Will Woods finish inside the top 20? Yes +170, No -200

Will Woods withdraw during the tournament? Yes +650, No -1000

Getty Images

Monahan buoyed by Tour's sponsor agreements

By Rex HoggardJanuary 24, 2018, 12:27 am

SAN DIEGO – Farmers Insurance announced on Tuesday at Torrey Pines a seven-year extension of the company’s sponsorship of the Southern California PGA Tour event. This comes on the heels of Sony extending its sponsorship of the year’s first full-field event in Hawaii through 2022.

Although these might seem to be relatively predictable moves, considering the drastic makeover of the Tour schedule that will begin with the 2018-19 season, it is a telling sign of the confidence corporations have in professional golf.

“It’s a compliment to our players and the value that the sponsors are achieving,” Tour commissioner Jay Monahan said.

Monahan said that before 2014 there were no 10-year title sponsorship agreements in place. Now there are seven events sponsored for 10-years, and another five tournaments that have agreements in place of at least seven years.

“What it means is, it gives organizations like the Century Club [which hosts this week’s Farmers Insurance Open], when you have that level of stability on a long-term basis that allows you to invest in your product, to grow interest and to grow the impact of it,” Monahan said. “You experienced what this was like in 2010 or seen other tournaments that you don’t know what the future is.S o to go out and sell and inspire a community and you can’t state that we have a long-term agreement it’s more difficult.”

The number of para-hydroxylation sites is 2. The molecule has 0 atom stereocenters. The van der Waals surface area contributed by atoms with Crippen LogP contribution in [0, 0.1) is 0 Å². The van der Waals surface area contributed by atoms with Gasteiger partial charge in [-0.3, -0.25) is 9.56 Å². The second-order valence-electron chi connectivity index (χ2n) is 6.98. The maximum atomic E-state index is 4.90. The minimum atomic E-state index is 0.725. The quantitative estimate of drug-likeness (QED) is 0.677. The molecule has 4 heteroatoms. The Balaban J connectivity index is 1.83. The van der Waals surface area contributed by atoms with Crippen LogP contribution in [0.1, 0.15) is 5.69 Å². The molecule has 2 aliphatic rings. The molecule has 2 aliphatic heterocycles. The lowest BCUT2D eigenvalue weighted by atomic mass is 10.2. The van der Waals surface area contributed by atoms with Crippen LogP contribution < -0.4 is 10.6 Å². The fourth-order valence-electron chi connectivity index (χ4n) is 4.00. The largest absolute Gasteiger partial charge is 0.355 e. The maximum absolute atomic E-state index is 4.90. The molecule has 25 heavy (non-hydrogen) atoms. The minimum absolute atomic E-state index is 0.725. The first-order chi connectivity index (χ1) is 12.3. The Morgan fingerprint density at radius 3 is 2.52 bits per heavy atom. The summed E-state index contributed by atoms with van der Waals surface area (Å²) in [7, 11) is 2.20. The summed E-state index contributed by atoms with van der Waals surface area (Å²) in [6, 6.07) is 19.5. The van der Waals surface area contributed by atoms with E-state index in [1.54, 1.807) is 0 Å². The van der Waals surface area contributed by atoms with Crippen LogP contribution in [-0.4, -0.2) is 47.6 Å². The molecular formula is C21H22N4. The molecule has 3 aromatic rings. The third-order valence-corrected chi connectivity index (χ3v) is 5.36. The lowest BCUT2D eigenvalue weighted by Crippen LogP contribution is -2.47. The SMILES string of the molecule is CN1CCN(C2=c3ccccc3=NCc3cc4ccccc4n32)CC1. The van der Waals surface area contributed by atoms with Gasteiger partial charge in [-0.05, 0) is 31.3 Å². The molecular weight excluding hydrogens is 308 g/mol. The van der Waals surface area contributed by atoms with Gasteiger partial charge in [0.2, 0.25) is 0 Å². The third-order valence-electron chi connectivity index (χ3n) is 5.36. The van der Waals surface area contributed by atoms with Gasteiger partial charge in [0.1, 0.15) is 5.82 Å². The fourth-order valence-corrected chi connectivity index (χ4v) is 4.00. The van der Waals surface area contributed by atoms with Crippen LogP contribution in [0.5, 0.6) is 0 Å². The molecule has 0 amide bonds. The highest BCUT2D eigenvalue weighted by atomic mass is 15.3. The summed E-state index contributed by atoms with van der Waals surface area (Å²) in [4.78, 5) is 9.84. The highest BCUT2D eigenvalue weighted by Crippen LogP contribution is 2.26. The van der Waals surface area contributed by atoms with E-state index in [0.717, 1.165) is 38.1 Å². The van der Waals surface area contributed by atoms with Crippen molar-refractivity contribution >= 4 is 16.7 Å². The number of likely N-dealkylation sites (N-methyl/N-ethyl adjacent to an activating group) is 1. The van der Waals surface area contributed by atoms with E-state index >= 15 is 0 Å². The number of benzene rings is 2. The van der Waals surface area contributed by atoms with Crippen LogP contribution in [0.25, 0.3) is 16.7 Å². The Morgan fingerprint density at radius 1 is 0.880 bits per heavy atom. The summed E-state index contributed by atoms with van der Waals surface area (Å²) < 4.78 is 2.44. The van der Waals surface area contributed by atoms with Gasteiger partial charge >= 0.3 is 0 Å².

Events like this year’s Houston Open, Colonial in Fort Worth, Texas, and The National all currently don’t have title sponsors – although officials at Colonial are confident they can piece together a sponsorship package. But even that is encouraging to Monahan considering the uncertainty surrounding next season’s schedule, which will include the PGA Championship moving to May and The Players to March as well as a pre-Labor Day finish to the season.

“When you look back historically to any given year [the number of events needing sponsors] is lower than the typical average,” Monahan said. “As we start looking to a new schedule next year, you get excited about a great schedule with a great group of partners.”

Getty Images

Day WDs from Farmers pro-am because of sore back

By Golf Channel DigitalJanuary 24, 2018, 12:07 am

SAN DIEGO – Jason Day has withdrawn from the Wednesday pro-am at the Farmers Insurance Open, citing a sore back.

Day, the 2015 champion, played a practice round with Tiger Woods and Bryson DeChambeau on Tuesday at Torrey Pines, and he is still expected to play in the tournament.

Day was replaced in the pro-am by Whee Kim. 

Making his first start since the Australian Open in November, Day is scheduled to tee off at 1:30 p.m. ET Thursday alongside Jon Rahm and Brandt Snedeker.